Nepal has vociferously protested against India’s construction activities along its border and reiterated that Limpiyadhura, Lipulek and Kalapani are the “integral part” of the country. “The government of Nepal has been urging the government of India to stop all unilateral steps such as construction and expansion of any roads that go via Nepali territory,” said the Communications and Information Technology Minister of Nepal Gyanendra Bahadur Karki.The response came following the remarks made by the Indian Embassy in Kathmandu saying that India’s position on its boundary with Nepal is “well known, consistent and unambiguous. It has been communicated to the Government of Nepal”.
The statement further said, “Mutually agreed boundary issues that are outstanding can always be addressed in the spirit of our close and friendly bilateral relations.” Nepal hinted to resolve the problem diplomatically.
“The government is committed to resolving the boundary dispute between the two countries on the basis of historical treaties, agreements, documents and maps and in line with spirit and sentiment of close and friendly ties between Nepal and India,” said the country’s minister.
Beginning Of The Issue
The boundary row has heated up following Prime Minister Narendra Modi’s statement two weeks ago regarding road expansion in the region. He made this statement at an election rally in Uttarkhand. However, PM Modi’s statement was opposed by the political parties in Nepal and they insisted on their government to respond to India. They had been mounting pressure on the government to take up the matter with India immediately.
The controversy dates back to 2019 when New Delhi reiterated that the Kalapani region falls within India’s territory, creating a vociferous protest in Nepal. This resulted in a renewed uproar when Defence Minister Rajnath Singh inaugurated the road link via Lipulekh.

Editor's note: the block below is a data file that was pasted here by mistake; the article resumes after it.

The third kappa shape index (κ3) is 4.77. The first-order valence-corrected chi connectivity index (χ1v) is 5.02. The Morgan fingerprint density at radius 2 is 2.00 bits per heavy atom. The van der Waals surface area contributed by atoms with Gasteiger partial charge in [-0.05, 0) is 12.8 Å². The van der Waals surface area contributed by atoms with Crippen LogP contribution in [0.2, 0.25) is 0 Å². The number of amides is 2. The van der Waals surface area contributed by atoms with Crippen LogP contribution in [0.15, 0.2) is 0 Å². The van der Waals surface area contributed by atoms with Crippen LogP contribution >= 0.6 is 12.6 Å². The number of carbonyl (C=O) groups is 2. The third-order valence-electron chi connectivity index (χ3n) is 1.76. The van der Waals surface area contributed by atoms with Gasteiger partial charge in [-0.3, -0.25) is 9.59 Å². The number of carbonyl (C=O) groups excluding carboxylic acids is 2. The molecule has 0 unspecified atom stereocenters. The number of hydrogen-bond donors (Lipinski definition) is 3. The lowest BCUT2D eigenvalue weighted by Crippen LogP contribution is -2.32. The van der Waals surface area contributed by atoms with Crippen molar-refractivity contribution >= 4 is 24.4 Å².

The relationship between the two countries was nosedived when Nepal unveiled a map showing three areas — Kalapani, Limpiyadhura and Lipulekh — as an integral part of the country. India responded to it as a “cartographic assertion.”
Indian Army’s Stand
The Chief of Indian Army MM Naravane pointed out that Nepal’s objection to India’s construction activities was not its own, it was made at the behest of someone else. Evidently, Naravane pointed his statement to China.
Indian and Chinese soldiers have been embroiled in a face-off twice at the disputed boundaries in Sikkim and Ladakh. Naravane explained that India had built roads on the west of river Kali where there is no dispute. That area belongs to India. However, the area coming from the east of the river Kali belongs to Nepal. He also made it very clear that no such dispute existed previously.
This row erupted when India showed Kalapani as part of Indian territory and rejected to have any discussion with Nepal saying that “it depicted Indian territory accurately.”
The former Prime Minister of Nepal Oli is close to China and the Communist Party of China was responsible to help him form the govt in Nepal.
The Oli government had become a stooge of the Chinese Communist Party, which created a strain in the Indo-Nepal bilateral relation. In the past, there was no controversy with India on any issue and the relation was amicable. As the regime in Nepal has changed last year, there is hope the bilateral ties will revive.